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Eat for Equity
Themed community dinners engage guests in grass-roots fundraising for nonprofit causes
Emily Torgrimson, photo by Emily Rumsey GET INVOLVED:
Sign up on Eat for Equity's website for emails with notices of volunteer opportunities that include cooking, cleaning, greeting, organizing, errand-running-"whatever works"-plus notices to come and be a guest.
FFI: eatforequity.org

by Kathy Magnuson

Emily Torgrimson just happened to say out loud to her college housemates: "If I made a meal, do you think people in our house would throw in a buck or two for [Hurricane] Katrina victims?" The friends suggested that instead, they invite everyone they knew and make it into a fundraising party. When 100 people came, Torgrimson realized she was onto something.

That one dinner led to Eat for Equity, a nonprofit that organizes monthly benefit dinners with a participatory, community-driven approach to giving. This model of making themed meals, tied to a cause, has raised tens of thousands of dollars for local and international nonprofits and has engaged thousands of individuals across the country.

Eat for Equity has established communities in Minneapolis; Boston; Madison, Wis.; the Ozarks; Portland, Ore.; Stamford, Conn.; and Washington, D.C., and they are looking ahead to Seattle and Phoenix.

Torgrimson, an associate producer for a Peabody Award-winning radio show and a Lanesboro, Minn., native who earned a master's degree in public health from the University of Minnesota, serves as the organization's executive director.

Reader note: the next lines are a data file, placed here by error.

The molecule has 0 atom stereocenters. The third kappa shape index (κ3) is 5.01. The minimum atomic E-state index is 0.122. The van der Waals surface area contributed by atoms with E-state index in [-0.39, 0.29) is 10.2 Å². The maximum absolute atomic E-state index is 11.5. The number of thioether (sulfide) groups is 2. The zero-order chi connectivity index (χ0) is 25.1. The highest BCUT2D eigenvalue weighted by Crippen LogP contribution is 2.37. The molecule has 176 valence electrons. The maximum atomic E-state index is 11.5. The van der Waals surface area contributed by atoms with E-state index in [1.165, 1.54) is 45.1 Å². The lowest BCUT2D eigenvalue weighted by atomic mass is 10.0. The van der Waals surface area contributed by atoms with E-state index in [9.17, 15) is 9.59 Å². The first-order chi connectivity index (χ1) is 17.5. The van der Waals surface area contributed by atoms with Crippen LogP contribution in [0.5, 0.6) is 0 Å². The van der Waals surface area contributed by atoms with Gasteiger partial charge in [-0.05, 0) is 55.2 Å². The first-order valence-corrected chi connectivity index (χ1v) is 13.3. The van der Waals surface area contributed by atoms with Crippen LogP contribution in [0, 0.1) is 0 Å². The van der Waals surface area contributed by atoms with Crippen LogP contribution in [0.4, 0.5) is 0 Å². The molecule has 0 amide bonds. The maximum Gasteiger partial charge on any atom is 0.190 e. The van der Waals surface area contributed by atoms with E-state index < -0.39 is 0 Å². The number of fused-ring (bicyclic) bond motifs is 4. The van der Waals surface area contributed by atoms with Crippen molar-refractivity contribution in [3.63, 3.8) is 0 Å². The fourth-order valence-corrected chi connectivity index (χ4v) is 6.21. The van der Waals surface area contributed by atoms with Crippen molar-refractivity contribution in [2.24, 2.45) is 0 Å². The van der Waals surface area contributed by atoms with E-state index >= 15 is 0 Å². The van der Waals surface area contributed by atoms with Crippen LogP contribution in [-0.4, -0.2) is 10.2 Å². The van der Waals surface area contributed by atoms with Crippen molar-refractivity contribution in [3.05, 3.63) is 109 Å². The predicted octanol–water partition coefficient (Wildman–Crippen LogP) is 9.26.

Torgrimson described attending an Eat for Equity dinner.

"Imagine that you arrive at a stranger's home, fully invited," she said. "You come on in and see a crowd of mostly people you don't know but a couple of friends you did not know would be there.

"You mingle, you have some home brew, you serve yourself a plate of food, often around the night's theme, as local and organic as possible. It's a party atmosphere," she continued. "Before dessert, there is a talk about Eat for Equity and the organization of the night is introduced with a talk about their work and the impact of giving. There is an announcement of how much has been raised with encouragement to give a little bit more. We recognize all the volunteers that helped make the night possible."

After dessert, she said, there is typically music or something special happening. "The party continues," she said. "We start washing dishes and that's the night. You get to go home with a few new connections and a full belly and a good feeling about where your money went."

There is an open invitation to guests to "come as they are and give what they can."

Torgrimson is intentional about building community as well as raising money. That means, she said, "you don't have to wear a black tie or gala gown, that you can bring your full self. You can give not just your own money, but your time and ideas."

In Minneapolis, guests last year donated about 1,000 volunteer hours as cooks, beer brewers, graphic designers, artists and more, and also by nominating organizations for support.

"Eat for Equity is a way to connect with a cause that may seem really far away, taste the food from that part of the world while raising money and connecting with people around them," Torgrimson said. "It's a way to connect and break down barriers. When you share a meal, you share a part of yourself."

Where do you see women connecting and making change in your world? Send me your story, magnuson@womenspress.com

TCPride.KathyGriffin.InContentTile 5-2016

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